Skip to main content

Our "Bullshit!" team has unearthed spectacular new evidence, which suggests, that Jack the Ripper was, in fact, the Loch Ness Monster.


Amazon Women on the Moon
(1987)

Cheeseburger Film Sandwich. Apparently, that’s what the French call Amazon Women on the Moon. Except that it probably sounds a little more elegant, since they’d be saying it in French (I hope so, anyway). Given the title, it should be no surprise that it is regarded as a sequel to Kentucky Fried Movie. Which, in some respects, it is. John Landis originally planned to direct the whole of Amazon Women himself, but brought in other directors due to scheduling issues. The finished film is as much of a mess as Kentucky Fried Movie, arrayed with more miss sketches than hit ones, although it’s decidedly less crude and haphazard than the earlier picture. Some have attempted to reclaim Amazon Women as a dazzling satire on TV’s takeover of our lives, but that’s stretching it. There is a fair bit of satire in there, but the filmmakers were just trying to be funny; there’s no polemic or express commentary. But even on such moderate terms, it only sporadically fulfils its potential.


Jim Abrahams and the Zucker Brothers penned Kentucky Fried Movie. They’d moved on to bigger things by the time Amazon Women came about, and Landis script came courtesy of former Johnny Carson, and subsequently David Letterman, writers Michael Barrie and Jim Muholland. There was another of Kentucky’s crew along for the ride with Landis, however; producer Robert K. Weiss (who has continued to work with the Zuckers, up to and including the Scary Movie franchise) co-produced with Landis and co-directed. Weiss had tried his hand at second unit and music videos, but this was his first (and only) feature credit. Also contributing were Carl Gottlieb (Caveman, and writer on the first three Jaws movies) and Peter Horton (the Thirtysomething actor was married to Michelle Pfeiffer at the time, and she agreed to appear on condition that Horton was allowed to direct a couple of skits). Oh, and most important of all: Joe Dante (who needs no introduction).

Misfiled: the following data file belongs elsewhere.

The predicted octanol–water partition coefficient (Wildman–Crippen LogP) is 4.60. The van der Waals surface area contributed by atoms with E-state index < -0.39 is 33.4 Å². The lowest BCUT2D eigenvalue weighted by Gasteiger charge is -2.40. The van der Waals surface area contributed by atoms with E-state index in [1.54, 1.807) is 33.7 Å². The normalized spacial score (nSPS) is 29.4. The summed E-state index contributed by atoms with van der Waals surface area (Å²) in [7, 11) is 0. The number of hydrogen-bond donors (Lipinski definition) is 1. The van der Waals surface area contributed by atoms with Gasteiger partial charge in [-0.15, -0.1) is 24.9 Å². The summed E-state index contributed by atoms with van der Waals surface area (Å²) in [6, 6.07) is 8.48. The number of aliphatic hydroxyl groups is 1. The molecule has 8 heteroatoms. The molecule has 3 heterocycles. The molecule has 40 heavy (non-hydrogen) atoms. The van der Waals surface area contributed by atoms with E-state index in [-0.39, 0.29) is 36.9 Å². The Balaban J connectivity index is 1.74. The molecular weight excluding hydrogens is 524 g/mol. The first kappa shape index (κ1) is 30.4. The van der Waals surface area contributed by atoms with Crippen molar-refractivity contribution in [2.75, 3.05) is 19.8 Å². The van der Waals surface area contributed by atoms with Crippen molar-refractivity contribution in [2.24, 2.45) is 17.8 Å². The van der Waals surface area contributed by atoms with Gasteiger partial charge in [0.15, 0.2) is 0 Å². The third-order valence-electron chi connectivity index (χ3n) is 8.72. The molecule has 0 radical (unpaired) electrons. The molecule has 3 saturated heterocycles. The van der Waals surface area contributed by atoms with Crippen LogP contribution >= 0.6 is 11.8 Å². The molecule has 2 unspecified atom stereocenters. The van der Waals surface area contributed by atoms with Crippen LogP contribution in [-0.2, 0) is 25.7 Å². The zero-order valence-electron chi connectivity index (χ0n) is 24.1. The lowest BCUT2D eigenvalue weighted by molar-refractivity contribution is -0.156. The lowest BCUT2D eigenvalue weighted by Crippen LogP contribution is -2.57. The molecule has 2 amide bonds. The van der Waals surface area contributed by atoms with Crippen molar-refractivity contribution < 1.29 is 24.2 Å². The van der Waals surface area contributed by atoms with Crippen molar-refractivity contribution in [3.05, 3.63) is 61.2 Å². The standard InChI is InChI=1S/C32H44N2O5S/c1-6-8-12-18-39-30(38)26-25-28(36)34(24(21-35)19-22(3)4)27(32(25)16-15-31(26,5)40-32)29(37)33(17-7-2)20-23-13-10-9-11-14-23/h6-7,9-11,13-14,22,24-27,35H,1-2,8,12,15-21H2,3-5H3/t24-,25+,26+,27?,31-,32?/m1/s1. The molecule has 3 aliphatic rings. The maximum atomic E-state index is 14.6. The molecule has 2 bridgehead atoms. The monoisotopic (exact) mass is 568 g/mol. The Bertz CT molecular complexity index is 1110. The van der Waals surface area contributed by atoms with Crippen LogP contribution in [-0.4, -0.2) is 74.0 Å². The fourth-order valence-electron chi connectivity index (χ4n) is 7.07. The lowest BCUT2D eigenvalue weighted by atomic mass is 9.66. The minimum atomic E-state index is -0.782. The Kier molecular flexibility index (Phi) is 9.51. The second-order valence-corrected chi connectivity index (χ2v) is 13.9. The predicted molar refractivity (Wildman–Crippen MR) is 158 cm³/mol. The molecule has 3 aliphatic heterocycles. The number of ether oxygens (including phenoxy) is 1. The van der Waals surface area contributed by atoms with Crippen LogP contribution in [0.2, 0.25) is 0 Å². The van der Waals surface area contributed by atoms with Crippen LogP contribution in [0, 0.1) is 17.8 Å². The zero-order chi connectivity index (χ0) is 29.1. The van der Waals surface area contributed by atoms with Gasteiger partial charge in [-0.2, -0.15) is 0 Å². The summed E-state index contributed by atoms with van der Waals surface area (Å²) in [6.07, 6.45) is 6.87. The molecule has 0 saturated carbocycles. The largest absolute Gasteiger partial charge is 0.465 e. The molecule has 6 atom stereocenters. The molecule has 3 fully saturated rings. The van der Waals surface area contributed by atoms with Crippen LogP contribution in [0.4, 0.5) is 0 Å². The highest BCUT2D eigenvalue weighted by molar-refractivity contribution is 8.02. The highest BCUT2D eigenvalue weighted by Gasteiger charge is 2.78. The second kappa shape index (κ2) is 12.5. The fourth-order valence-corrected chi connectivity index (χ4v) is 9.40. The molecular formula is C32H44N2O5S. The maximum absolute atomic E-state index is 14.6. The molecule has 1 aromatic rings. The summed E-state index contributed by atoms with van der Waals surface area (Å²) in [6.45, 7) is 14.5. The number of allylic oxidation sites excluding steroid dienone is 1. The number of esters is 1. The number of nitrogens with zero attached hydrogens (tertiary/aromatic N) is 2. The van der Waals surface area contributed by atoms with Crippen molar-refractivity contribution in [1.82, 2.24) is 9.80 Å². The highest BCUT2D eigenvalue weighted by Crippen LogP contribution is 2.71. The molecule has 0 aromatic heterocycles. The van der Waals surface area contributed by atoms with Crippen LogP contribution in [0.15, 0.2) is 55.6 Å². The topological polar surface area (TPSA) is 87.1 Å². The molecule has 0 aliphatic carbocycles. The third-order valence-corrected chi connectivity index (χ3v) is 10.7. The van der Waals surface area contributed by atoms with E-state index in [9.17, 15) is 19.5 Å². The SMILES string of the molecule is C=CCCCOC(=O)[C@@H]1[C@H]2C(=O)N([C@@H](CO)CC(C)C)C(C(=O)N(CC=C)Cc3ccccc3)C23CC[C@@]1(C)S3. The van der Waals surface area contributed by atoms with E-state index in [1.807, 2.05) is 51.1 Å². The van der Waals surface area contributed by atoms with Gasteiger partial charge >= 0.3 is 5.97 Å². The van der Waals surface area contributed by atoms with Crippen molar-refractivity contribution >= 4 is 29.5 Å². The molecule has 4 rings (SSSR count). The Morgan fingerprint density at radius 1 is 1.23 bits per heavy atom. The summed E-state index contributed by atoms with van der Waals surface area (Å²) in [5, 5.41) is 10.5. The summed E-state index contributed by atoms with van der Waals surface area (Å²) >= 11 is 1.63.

The film was originally to have been made on the Universal lot but the employment of a non-union crew ended that plan. While the studio did end up distributing the picture, they clearly can’t have been that enthusiastic about it; it was finished in 1985 but went unreleased until 1987. Critics weren’t kind and audiences were indifferent; its afterlife was one of discovery on video (a medium which, in its full bloom at the time, the picture is devoted to commenting on, and which ages it more than any other aspect) and late night TV. But you don’t really hear about it picking up a vocal cult following; it’s too patchy for that kind of status. I’m devoted to a couple of sequences, but they hardly justify sitting through the whole movie. Frequently one’s mind wanders, hoping that the next sketch will be more engaging. Landis believes skit movies are virtually impossible to do successfully, citing Monty Python’s failure with The Meaning of Life. He considers them a barrage; individual sketches are fine but put them together and it’s too much. I can certainly see that argument, but it doesn’t address the quality of the material itself.


Structurally, Amazon Women is much more designed than Kentucky, which was cheerfully random in its targets. Amazon Women, based on spoofing TV shows, old movies and commercials, found its glue in the device of channel surfing; this was rendered complete with station breakdowns and characters reappearing or resurfacing in other sketches (most notably Lou Jacobi’s Murray, who is transported into a TV set and finds himself at the mercy of his wife’s remote control).